A simple way has been found to increase the demand for construction workers in Delaware by 2,000 jobs. Scrap the state’s prevailing wage methodology and shift to U.S. Bureau of Labor Statistics comprehensive construction occupation wage data.
Supported by a foundation grant, in March of this year the Caesar Rodney Institute completed an analysis of the methodology currently used by the Delaware Department of Labor to annually calculate Delaware’s prevailing wage. The prevailing wage by construction occupation dictates the hourly rate that must be paid on any capital project that receives state funds.
Caesar Rodney’s analysis shows that the official prevailing wage overstates the actual market wage for experienced construction workers in Delaware by almost 40%. The result is a $135 million overpayment for state capital projects for the most recent fiscal year. The overpayment most significantly disadvantages Delaware’s public schools. (The full report may be read at http://www.caesarrodney.org/pdfs/CRI_-_PW_-_Final_Document2.pdf)
Delaware’s Secretary of Labor, the Governor, and the legislature have all received the CRI analysis. Despite the straight forward, fact-based evidence of bias demonstrated in the report, no political action is being taken on what is a clear waste of taxpayers’ money.
So, with the help of a Delaware law firm, Caesar Rodney has drafted a legal complaint. The basis for the legal challenge is:
- Taxpayer Waste: The survey methodology in the Prevailing Wage Law (PWL) is flawed and the data collected over-represents union wages. The end result is a prevailing wage that does not reflect the actual prevailing wage in Delaware.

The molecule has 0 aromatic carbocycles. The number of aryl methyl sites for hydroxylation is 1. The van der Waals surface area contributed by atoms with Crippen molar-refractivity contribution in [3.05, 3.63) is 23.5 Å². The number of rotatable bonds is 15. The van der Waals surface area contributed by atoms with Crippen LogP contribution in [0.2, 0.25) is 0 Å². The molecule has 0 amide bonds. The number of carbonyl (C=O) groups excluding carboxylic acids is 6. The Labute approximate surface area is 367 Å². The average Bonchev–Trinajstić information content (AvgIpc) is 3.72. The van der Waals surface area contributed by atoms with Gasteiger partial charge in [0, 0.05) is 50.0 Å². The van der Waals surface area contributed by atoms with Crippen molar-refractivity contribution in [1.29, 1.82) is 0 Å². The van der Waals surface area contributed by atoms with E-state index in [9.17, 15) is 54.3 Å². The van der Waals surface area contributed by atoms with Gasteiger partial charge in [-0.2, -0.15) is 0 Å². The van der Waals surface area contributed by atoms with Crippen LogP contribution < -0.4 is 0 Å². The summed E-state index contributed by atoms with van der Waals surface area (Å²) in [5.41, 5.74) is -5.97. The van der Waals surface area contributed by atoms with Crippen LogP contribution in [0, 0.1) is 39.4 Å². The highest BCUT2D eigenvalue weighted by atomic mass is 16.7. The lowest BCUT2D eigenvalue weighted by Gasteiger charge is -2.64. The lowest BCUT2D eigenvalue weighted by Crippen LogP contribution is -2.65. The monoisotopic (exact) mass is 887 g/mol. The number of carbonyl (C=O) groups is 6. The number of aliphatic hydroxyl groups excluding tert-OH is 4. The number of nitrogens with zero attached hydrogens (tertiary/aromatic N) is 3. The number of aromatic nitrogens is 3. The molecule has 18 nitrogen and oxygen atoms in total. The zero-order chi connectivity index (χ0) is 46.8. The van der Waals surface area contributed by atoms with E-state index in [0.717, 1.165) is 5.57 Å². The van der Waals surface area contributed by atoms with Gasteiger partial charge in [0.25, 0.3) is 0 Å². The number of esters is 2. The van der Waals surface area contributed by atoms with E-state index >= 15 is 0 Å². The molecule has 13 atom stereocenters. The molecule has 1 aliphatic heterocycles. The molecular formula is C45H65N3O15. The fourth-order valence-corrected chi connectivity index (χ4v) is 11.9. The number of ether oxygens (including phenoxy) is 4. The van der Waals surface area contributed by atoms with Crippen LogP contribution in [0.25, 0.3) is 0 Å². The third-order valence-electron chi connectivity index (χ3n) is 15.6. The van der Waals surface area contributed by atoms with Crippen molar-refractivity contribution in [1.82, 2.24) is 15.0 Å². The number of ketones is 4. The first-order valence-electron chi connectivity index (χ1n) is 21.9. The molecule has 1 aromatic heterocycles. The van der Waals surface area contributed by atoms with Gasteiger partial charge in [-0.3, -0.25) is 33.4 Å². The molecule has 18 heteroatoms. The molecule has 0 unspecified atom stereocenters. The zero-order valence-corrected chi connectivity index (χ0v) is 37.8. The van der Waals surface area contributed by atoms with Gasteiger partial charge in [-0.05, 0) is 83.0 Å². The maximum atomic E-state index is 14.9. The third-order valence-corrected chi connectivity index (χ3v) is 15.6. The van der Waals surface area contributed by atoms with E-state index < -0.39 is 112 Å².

- Unconstitutional: The PWL violates both the Delaware and U.S. Constitution. On its face, it discriminates against non-union contractors and is biased in favor of unions. It delegates legislative power of the General Assembly to a state agency without adequate guidelines, resulting in the DDOL making Delaware law through the Regulations, not the General Assembly as is required by the Delaware Constitution.
- The Regulations Violate the PWL: The PWL requires that the prevailing wage be determined. However, the voluntary survey method and the connected pro union outreach program results in a prevailing wage determination that is inaccurate. The Regulations do not require the DDOL to collect all available relevant data. It sets up a voluntary survey system that can be easily manipulated. The Regulations allow (and in fact encourage) the collection and use of data from out of state contractors that are not licensed in Delaware or even work on Delaware construction projects.
Shifting Delaware’s prevailing wage rate to the U.S. BLS data will save the state the cost of conducting its own construction wage survey and increase the construction accomplished from each year’s capital budget allowance. As important, using the actual market wage rate for experienced construction workers rather than the higher prevailing wage will allow for almost 2,000 more construction workers to be employed. During one of the worse slumps in Delaware construction industry history, these jobs would be very welcomed.
If you would like to donate to the support of the legal action against Delaware’s dinosaur prevailing wage system, simply go to Caesar Rodney’s website (http://www.caesarrodney.org/index.cfm?ref=90100).